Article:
A data dictionary is a tool used by technical teams within companies that provides a description for different metadata variables within a dataset. It is most commonly organized in the format of a spreadsheet. Every data attribute (or field) is marked as a row and each column contains applicable information to know about the specific attribute. Typically, a data dictionary will contain three main elements. There is “Attribute Name,” which is the label designated to the attribute. “Optional or Required” which shows if the information is required in an attribute before saving the record. Lastly, there is “Attribute Type” which explains what type of data is allowed to be entered in the field.
Along with these elements, you may also note other information about each piece of data. This might include where the information is sourced from, where the attribute can be found within the table, the field name of the physical database, the length of the field and any other values that are considered default.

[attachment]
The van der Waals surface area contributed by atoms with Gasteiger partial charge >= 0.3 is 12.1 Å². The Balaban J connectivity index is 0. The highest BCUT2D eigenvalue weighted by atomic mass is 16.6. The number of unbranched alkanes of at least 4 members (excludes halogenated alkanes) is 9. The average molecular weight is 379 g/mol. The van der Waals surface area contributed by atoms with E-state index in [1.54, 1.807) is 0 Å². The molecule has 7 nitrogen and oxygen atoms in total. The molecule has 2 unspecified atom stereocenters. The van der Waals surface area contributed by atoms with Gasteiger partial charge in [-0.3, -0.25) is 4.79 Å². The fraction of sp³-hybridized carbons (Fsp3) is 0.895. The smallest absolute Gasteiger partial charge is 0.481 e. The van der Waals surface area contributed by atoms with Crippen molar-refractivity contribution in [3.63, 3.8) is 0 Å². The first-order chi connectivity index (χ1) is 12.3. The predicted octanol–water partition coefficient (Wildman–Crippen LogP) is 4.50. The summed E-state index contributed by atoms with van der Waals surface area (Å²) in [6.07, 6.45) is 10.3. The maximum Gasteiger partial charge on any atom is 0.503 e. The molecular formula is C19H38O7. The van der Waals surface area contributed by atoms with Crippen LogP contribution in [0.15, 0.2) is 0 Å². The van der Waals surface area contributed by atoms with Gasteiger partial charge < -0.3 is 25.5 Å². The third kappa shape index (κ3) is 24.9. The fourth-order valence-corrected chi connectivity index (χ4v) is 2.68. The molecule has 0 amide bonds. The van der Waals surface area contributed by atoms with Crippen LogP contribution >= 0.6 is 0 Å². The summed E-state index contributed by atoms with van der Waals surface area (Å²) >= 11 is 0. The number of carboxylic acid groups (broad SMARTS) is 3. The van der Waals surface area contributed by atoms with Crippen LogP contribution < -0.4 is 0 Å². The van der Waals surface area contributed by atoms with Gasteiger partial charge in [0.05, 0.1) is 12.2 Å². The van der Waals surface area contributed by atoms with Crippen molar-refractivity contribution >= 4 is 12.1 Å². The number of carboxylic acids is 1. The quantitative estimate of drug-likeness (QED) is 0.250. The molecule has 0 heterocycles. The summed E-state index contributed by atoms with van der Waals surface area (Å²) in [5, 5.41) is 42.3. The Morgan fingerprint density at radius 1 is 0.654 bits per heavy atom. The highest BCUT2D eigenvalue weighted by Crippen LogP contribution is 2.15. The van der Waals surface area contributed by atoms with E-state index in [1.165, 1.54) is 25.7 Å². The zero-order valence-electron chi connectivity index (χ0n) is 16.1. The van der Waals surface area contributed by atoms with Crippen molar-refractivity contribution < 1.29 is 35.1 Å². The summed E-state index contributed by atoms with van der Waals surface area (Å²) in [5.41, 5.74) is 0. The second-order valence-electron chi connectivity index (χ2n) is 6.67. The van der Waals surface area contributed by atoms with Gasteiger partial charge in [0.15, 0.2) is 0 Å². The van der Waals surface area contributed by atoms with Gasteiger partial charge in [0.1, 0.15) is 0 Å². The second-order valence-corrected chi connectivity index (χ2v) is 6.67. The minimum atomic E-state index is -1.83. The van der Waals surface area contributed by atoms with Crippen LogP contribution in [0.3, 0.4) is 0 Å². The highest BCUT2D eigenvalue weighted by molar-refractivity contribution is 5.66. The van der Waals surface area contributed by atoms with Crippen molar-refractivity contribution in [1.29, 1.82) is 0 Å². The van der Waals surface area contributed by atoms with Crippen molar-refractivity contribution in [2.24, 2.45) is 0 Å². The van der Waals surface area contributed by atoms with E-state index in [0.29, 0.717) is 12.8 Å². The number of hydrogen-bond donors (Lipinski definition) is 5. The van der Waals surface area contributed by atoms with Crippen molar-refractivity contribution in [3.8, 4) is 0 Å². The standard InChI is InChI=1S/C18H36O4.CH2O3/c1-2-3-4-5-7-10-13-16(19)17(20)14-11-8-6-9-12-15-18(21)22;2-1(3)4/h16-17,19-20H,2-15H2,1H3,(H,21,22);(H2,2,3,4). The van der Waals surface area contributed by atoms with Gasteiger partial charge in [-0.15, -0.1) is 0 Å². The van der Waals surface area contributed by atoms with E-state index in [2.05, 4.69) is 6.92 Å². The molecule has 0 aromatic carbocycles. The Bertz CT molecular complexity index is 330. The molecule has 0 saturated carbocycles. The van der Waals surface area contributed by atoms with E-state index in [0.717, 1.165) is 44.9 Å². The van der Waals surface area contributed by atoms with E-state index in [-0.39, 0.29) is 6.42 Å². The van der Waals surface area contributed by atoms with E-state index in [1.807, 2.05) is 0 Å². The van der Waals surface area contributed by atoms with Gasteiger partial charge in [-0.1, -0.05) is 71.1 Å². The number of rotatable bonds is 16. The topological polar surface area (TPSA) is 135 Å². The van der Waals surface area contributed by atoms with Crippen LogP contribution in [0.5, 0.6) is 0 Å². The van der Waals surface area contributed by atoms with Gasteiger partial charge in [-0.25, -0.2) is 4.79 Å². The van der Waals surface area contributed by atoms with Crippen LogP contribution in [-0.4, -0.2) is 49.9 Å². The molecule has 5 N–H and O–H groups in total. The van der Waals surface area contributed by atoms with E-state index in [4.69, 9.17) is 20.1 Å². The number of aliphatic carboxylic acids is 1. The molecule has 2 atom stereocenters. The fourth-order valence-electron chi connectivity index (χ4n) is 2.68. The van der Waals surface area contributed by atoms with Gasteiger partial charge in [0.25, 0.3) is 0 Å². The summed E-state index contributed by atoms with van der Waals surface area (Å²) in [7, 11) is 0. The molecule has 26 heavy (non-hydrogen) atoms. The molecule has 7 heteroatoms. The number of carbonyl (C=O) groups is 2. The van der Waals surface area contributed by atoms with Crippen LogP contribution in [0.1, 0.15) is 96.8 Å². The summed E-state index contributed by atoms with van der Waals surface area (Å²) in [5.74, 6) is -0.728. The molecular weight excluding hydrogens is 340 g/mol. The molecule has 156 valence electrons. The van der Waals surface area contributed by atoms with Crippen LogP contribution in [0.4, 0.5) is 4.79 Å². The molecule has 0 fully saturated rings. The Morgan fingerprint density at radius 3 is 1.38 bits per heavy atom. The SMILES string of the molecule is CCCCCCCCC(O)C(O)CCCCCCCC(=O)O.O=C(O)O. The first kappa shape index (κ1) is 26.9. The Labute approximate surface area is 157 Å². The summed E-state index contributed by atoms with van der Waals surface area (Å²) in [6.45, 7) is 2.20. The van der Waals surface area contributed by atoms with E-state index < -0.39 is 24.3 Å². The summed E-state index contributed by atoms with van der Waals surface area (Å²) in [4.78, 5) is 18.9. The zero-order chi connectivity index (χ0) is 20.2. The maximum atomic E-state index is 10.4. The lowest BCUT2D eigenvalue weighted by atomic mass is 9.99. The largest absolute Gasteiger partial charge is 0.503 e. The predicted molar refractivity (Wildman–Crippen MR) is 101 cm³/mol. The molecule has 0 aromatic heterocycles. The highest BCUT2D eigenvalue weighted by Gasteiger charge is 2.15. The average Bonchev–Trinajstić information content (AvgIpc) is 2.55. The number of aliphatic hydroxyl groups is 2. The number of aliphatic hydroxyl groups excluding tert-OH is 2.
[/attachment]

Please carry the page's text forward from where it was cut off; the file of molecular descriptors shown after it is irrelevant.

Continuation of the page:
By having a data dictionary in place, BI teams will be able to understand the data available in a data warehouse. Since a data dictionary defines the metadata stored in a specific system, you can isolate certain data to analyze and understand its impact. Within the data dictionary, there is a singular source of reference for various data attributes, such as: business definitions, constraints, data type, default values, length and transformation regulations. In addition to allowing metadata to be instantly located and identified, a data dictionary also assists in creating dashboards and reports.